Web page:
Making sure that your employees feel heard while you’re gathering information is a zero-cost investment that usually pays off BIG. Even though you, the CEO, is ultimately going to make the call, your family will feel like you arrived at this choice together. That’s going to strengthen everyone’s alignment around your plan and the goals that plan will help you all achieve.

4. Build a failsafe.

Many family-run businesses start out as de facto family projects. Everyone pitches in whenever and wherever they can to get the company rolling towards profitability. Unfortunately, “all hands on deck” is not a sustainable corporate structure, especially when you’re trying to settle conflicts.

The sooner a family-run business starts establishing clear lanes of responsibility for its key stakeholders, the better its business will operate. Knowing who’s in charge and how everyone is being compensated can settle a lot of issues before they start.

For some added guidance and accountability, consider drafting a family constitution. These documents can come in many forms, but generally, the CEO asks family members to share their perspectives on how the business should exhibit family history and values. The CEO can then connect these ideas into a unifying vision for where the company is coming from, where it wants to go, and what values the family will use to guide its key decisions. Sometimes the document is a bit more formal and establishes a family council that’s tasked with enforcing the constitution and settling major disputes.

Other family-run businesses establish a layer of accountability outside the family. A board of directors or a steering committee comprised of non-family members can keep family at every level of the business focused on the key tasks that the company needs to execute.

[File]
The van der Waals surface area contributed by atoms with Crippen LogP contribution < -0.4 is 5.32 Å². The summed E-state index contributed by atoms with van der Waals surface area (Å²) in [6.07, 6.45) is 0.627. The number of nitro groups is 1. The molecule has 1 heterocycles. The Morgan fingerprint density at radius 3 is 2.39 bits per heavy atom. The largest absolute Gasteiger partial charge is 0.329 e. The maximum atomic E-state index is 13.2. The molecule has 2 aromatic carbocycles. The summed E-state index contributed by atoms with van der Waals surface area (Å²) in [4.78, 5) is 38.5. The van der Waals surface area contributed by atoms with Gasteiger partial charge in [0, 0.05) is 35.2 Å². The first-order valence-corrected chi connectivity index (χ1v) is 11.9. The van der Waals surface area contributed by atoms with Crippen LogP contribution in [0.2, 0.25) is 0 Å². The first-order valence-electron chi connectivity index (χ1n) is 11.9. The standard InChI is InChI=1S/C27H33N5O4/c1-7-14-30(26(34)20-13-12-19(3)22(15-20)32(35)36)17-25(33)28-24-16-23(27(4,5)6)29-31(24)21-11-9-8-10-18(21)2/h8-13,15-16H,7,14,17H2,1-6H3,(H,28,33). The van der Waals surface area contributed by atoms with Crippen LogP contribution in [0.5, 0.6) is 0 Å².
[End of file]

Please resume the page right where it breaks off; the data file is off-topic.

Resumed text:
But perhaps the single most important piece of an effective family-run business structure is a CEO who knows when it’s time to be a dutiful son, a loving mother, or a supportive grandfather, and when it’s time to act like a CEO. When the voices die down and the conference room empties out, you’re the one who will have to decide how to rally your family around what’s best for the company.

Your decision probably won’t diffuse every spark of conflict. And you can probably expect some muttering behind your back. But that’s just leftover fuel for the next healthy fire. And when it inevitably flares up, your family will be that much more confident in your ability to turn down the heat and keep everyone progressing towards BIG.

About Mark Moses

Mark Moses is the Founding Partner of CEO Coaching International and the Amazon Bestselling author of Make BIG Happen. Mark has won Ernst & Young’s Entrepreneur of the Year award and the Blue Chip Enterprise award for overcoming adversity. His last company ranked #1 Fastest-Growing Company in Los Angeles as well as #10 on the Inc. 500 of fastest-growing private companies in the U.S. He has completed 12 full distance Ironman Triathlons including the Hawaii Ironman World Championship 5 times.

Mark Moses

About CEO Coaching International

CEO Coaching International works with CEOs and their leadership teams to achieve extraordinary results quarter after quarter, year after year. Known globally for its success in coaching growth-focused entrepreneurs to meaningful exits, CEO Coaching International has coached more than 1,000 CEOs and entrepreneurs in more than 60 countries and 45 industries. The coaches at CEO Coaching International are former CEOs, presidents, or executives who have made BIG happen. The firm’s coaches have led double-digit sales and profit growth in businesses ranging in size from startups to over $10 billion, and many are founders that have led their companies through successful eight, nine, and ten-figure exits. Companies working with CEO Coaching International for two years or more have experienced an average EBITDA CAGR of 67.8% during their time as a client, nearly four times the U.S. average and a revenue CAGR of 25.5%, more than twice the U.S. average.